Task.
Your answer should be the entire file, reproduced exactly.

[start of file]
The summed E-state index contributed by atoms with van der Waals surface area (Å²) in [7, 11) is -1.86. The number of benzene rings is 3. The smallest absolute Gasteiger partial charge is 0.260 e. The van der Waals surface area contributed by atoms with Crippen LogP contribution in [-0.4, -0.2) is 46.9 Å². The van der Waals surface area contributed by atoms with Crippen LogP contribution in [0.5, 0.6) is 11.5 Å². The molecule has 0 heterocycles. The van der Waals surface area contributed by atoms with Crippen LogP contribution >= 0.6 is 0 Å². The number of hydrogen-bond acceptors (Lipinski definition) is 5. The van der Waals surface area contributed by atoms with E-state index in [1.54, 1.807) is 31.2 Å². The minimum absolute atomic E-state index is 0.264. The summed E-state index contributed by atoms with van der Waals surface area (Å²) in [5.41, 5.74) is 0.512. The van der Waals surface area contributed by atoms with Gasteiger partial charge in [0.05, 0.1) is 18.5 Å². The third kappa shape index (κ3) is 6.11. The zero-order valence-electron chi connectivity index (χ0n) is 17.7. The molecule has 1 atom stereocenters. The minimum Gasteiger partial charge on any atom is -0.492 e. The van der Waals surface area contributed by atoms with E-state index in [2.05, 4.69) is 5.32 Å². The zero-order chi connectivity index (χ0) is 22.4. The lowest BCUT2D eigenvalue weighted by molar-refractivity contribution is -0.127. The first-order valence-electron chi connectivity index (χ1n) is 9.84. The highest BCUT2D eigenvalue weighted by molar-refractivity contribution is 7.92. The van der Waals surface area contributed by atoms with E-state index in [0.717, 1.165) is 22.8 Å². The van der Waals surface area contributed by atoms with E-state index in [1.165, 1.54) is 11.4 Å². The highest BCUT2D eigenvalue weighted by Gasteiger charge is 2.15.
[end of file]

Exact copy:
The summed E-state index contributed by atoms with van der Waals surface area (Å²) in [7, 11) is -1.86. The number of benzene rings is 3. The smallest absolute Gasteiger partial charge is 0.260 e. The van der Waals surface area contributed by atoms with Crippen LogP contribution in [-0.4, -0.2) is 46.9 Å². The van der Waals surface area contributed by atoms with Crippen LogP contribution in [0.5, 0.6) is 11.5 Å². The molecule has 0 heterocycles. The van der Waals surface area contributed by atoms with Crippen LogP contribution >= 0.6 is 0 Å². The number of hydrogen-bond acceptors (Lipinski definition) is 5. The van der Waals surface area contributed by atoms with E-state index in [1.54, 1.807) is 31.2 Å². The minimum absolute atomic E-state index is 0.264. The summed E-state index contributed by atoms with van der Waals surface area (Å²) in [5.41, 5.74) is 0.512. The van der Waals surface area contributed by atoms with Gasteiger partial charge in [0.05, 0.1) is 18.5 Å². The third kappa shape index (κ3) is 6.11. The zero-order valence-electron chi connectivity index (χ0n) is 17.7. The molecule has 1 atom stereocenters. The minimum Gasteiger partial charge on any atom is -0.492 e. The van der Waals surface area contributed by atoms with E-state index in [2.05, 4.69) is 5.32 Å². The zero-order chi connectivity index (χ0) is 22.4. The lowest BCUT2D eigenvalue weighted by molar-refractivity contribution is -0.127. The first-order valence-electron chi connectivity index (χ1n) is 9.84. The highest BCUT2D eigenvalue weighted by molar-refractivity contribution is 7.92. The van der Waals surface area contributed by atoms with E-state index in [0.717, 1.165) is 22.8 Å². The van der Waals surface area contributed by atoms with E-state index in [1.165, 1.54) is 11.4 Å². The highest BCUT2D eigenvalue weighted by Gasteiger charge is 2.15.